When you pick a player in the first round of the NFL Draft, you expect him to step in a be a starter for ten years. That’s what first round talent is supposed to be: solid, reliable and sometimes spectacular.
But despite the millions of dollars spent and the millions of man-hours dedicated to the draft, it remains an inexact science. There wasn’t a personnel director or draft guru who didn’t think Josh Allen was a top five pick in this year’s draft.
And yet, when the Jaguars were on the clock with the seventh pick, Allen was still there.
The Raiders, as predicted, did something weird with their pick at #4, taking Clelin Ferrell from Clemson. That left Allen as the far and away best player still on the board for the Jaguars.
Which made it an easy selection.
This was not a reach.
Unlike many of the Jaguars first round picks in the last fifteen years, Josh Allen was the best player on the Jaguars board. They wasted no time calling him and turning the card into the NFL. That’s why less than two minutes had gone by in the Jaguars draft window when the sign went up, “The pick is in.”
It was like the Jalen Ramsey pick three years ago. When the Cowboys took Ezekiel Elliott right before the Jaguars were “on the clock,” GM Dave Caldwell wasted no time calling Ramsey and making the pick.
Why wait when you’re getting one of the best players in the draft?
Yes, Executive VP Tom Coughlin said they were high on tight ends and offensive lineman in that spot but this was a no-brainer.
Unless Quinnen Williams, the defensive lineman from Alabama, whom the Jaguars thought was the best player in the whole draft, fell to them, Allen was an easy selection for the Jaguars when he got past the Jets and the Giants and even the Bucs. They never thought he’d be there.
“Too good of a football player to pass up. A superior player,” said Executive VP Tom Coughlin. “In all of our scenarios, he was already gone.”
Taking Allen, as unexpected as it was, is a very “Jaguars” pick under Coughlin. Last year’s selection of Taven Bryan seems like an aberration, a reach, even a pick based on hubris rather than careful study.
Allen is a football player, not some combine freak or just an athlete who’s playing football. Fifty-one games in college, 35 starts, first team All-America and plenty productive. Defensive player of the year and 17 sacks his senior year. That’s the most by an SEC player since the NCAA started keeping the stat. Didn’t miss a game in his entire college career.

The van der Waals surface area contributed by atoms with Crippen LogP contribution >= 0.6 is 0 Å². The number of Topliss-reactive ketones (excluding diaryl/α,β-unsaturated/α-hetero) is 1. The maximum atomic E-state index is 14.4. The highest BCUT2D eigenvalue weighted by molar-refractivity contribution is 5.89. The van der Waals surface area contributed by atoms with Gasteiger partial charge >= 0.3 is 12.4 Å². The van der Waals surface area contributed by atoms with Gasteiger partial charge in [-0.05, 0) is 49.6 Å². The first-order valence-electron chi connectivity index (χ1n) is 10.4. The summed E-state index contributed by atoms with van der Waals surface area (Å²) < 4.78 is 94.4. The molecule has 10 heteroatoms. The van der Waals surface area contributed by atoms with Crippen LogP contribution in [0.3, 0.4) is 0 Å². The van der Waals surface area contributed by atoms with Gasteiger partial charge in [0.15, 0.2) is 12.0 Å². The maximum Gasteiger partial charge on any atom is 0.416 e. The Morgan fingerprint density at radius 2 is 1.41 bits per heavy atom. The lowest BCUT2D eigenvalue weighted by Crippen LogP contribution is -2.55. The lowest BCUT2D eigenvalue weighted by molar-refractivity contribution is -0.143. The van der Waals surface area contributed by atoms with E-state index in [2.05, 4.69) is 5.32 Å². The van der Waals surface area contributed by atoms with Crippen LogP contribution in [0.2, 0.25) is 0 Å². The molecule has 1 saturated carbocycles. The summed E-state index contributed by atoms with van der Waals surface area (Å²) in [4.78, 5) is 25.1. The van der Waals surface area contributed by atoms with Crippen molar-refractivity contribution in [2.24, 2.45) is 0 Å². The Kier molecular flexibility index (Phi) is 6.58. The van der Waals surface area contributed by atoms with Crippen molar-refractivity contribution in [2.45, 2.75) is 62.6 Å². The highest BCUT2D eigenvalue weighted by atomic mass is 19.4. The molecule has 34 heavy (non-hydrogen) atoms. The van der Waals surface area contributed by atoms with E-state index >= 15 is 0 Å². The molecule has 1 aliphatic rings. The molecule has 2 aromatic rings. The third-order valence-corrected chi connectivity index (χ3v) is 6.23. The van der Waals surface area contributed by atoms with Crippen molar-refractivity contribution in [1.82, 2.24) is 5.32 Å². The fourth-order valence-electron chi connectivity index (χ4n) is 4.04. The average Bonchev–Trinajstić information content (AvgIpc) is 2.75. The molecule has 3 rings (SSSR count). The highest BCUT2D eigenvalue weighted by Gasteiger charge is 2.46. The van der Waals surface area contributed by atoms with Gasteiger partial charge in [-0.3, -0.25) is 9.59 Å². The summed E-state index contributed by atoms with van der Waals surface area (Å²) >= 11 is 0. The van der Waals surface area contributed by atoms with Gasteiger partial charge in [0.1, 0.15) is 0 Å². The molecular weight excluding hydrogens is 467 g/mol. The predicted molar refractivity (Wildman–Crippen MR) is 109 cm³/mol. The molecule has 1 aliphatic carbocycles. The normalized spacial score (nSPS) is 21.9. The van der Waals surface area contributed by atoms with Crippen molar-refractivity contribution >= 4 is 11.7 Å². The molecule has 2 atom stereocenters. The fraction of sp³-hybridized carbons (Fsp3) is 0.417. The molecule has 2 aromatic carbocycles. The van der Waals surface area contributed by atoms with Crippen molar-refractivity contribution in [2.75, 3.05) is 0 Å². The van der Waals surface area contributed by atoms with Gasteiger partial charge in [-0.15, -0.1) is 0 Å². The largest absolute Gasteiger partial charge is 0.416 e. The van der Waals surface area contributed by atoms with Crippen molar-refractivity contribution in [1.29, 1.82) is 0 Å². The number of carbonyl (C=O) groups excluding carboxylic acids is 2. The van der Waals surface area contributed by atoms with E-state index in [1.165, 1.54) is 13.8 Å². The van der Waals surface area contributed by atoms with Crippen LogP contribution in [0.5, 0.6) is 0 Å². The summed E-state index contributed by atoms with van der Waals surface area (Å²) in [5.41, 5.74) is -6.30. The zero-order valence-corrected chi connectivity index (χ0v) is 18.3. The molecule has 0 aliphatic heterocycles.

And Allen seems to be thrilled to be with the Jaguars, a team self-described as committed to defense and running the football.
“They get after the quarterback.,” Allen said of the Jaguars emphasis on defense. “That’s all I need to hear. I went there on my visit and they said, ‘Josh, we get after the quarterback.’ I love getting after the quarterback.”
Regrettably for the Jaguars since 2003, their first round picks have been rarely been solid, reliable, and almost never spectacular. Only one, Marcedes Lewis, lasted 10 years with the Jaguars. Reggie Nelson and Tyson Alualu have had extended NFL careers. But Byron Leftwich, Reggie Williams, Matt Jones, Derrick Harvey, Eugene Monroe, Blaine Gabbert, Justin Blackmon, Luke Joeckel and even Blake Bortles and Dante Fowler have been part of an extended period of futility. The only star is Jalen Ramsey. The jury is out on Leonard Fournette and Taven Bryan.
“The best player in the draft,” Ramsey said on his Twitter feed.
This is not a pick made from hubris. This is a solid, football pick. Even if Allen doesn’t become a superstar, he’s going to be a good NFL player.
And the Jaguars need those. Too many times they’ve had picks that have a high ceiling, but also a very low floor. Allen’s physical abilities as a football player seem to have a high ceiling. His attitude about life and achievement seem to keep him from sinking to a lower level. He came back for his senior year at Kentucky for all the right reasons.
“I think about it every day. I would have never been in this situation last year,” he said. “I decided I am glad I came back to further myself as a person and as a player, as well.”
I’m sure Coughlin is sick and tired of hearing about R.J. Soward and the other draft picks that didn’t work out during his tenure with the Jaguars and the Giants. But he did build contending teams in both places and won two Super Bowls with the Giants.
You can’t use revisionist history and say they should have taken Ben Roethlisberger or Terrell Suggs without the context of the moment. The Steelers cut John Unitas and teams passed on Tom Brady 198 times before the Patriots took him in the 6th round. They’re the best two quarterbacks in the game’s history.
It’s easy to cherry pick the mistakes teams have made in the draft from Ryan Leaf and Tony Mandarich on down.
This isn’t one of them.